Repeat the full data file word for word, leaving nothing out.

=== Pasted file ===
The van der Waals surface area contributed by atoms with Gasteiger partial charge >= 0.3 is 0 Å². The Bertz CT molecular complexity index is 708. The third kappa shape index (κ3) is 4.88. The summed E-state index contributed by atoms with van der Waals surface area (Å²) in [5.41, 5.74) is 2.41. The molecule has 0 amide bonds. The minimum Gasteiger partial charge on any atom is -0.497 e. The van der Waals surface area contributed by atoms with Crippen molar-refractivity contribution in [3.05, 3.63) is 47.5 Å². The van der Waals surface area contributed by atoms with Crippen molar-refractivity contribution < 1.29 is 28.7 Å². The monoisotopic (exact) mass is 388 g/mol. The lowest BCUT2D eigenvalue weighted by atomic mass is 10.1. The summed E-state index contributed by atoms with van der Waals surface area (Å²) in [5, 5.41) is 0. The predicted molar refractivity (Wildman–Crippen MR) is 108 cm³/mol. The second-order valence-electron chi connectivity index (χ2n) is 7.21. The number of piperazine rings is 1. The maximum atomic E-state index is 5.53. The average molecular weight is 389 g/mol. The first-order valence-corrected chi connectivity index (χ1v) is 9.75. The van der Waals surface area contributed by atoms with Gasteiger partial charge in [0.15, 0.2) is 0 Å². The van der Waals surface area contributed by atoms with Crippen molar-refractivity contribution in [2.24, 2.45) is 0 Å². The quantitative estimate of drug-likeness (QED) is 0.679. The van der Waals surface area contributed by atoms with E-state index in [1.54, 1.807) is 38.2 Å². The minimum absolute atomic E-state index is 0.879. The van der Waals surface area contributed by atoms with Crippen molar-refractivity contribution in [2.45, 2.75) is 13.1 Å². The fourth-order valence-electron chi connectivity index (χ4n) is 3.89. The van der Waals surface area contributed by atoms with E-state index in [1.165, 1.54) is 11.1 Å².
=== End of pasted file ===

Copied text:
The van der Waals surface area contributed by atoms with Gasteiger partial charge >= 0.3 is 0 Å². The Bertz CT molecular complexity index is 708. The third kappa shape index (κ3) is 4.88. The summed E-state index contributed by atoms with van der Waals surface area (Å²) in [5.41, 5.74) is 2.41. The molecule has 0 amide bonds. The minimum Gasteiger partial charge on any atom is -0.497 e. The van der Waals surface area contributed by atoms with Crippen molar-refractivity contribution in [3.05, 3.63) is 47.5 Å². The van der Waals surface area contributed by atoms with Crippen molar-refractivity contribution < 1.29 is 28.7 Å². The monoisotopic (exact) mass is 388 g/mol. The lowest BCUT2D eigenvalue weighted by atomic mass is 10.1. The summed E-state index contributed by atoms with van der Waals surface area (Å²) in [5, 5.41) is 0. The predicted molar refractivity (Wildman–Crippen MR) is 108 cm³/mol. The second-order valence-electron chi connectivity index (χ2n) is 7.21. The number of piperazine rings is 1. The maximum atomic E-state index is 5.53. The average molecular weight is 389 g/mol. The first-order valence-corrected chi connectivity index (χ1v) is 9.75. The van der Waals surface area contributed by atoms with Gasteiger partial charge in [0.15, 0.2) is 0 Å². The van der Waals surface area contributed by atoms with Crippen molar-refractivity contribution in [2.24, 2.45) is 0 Å². The quantitative estimate of drug-likeness (QED) is 0.679. The van der Waals surface area contributed by atoms with E-state index in [1.54, 1.807) is 38.2 Å². The minimum absolute atomic E-state index is 0.879. The van der Waals surface area contributed by atoms with Crippen molar-refractivity contribution in [2.45, 2.75) is 13.1 Å². The fourth-order valence-electron chi connectivity index (χ4n) is 3.89. The van der Waals surface area contributed by atoms with E-state index in [1.165, 1.54) is 11.1 Å².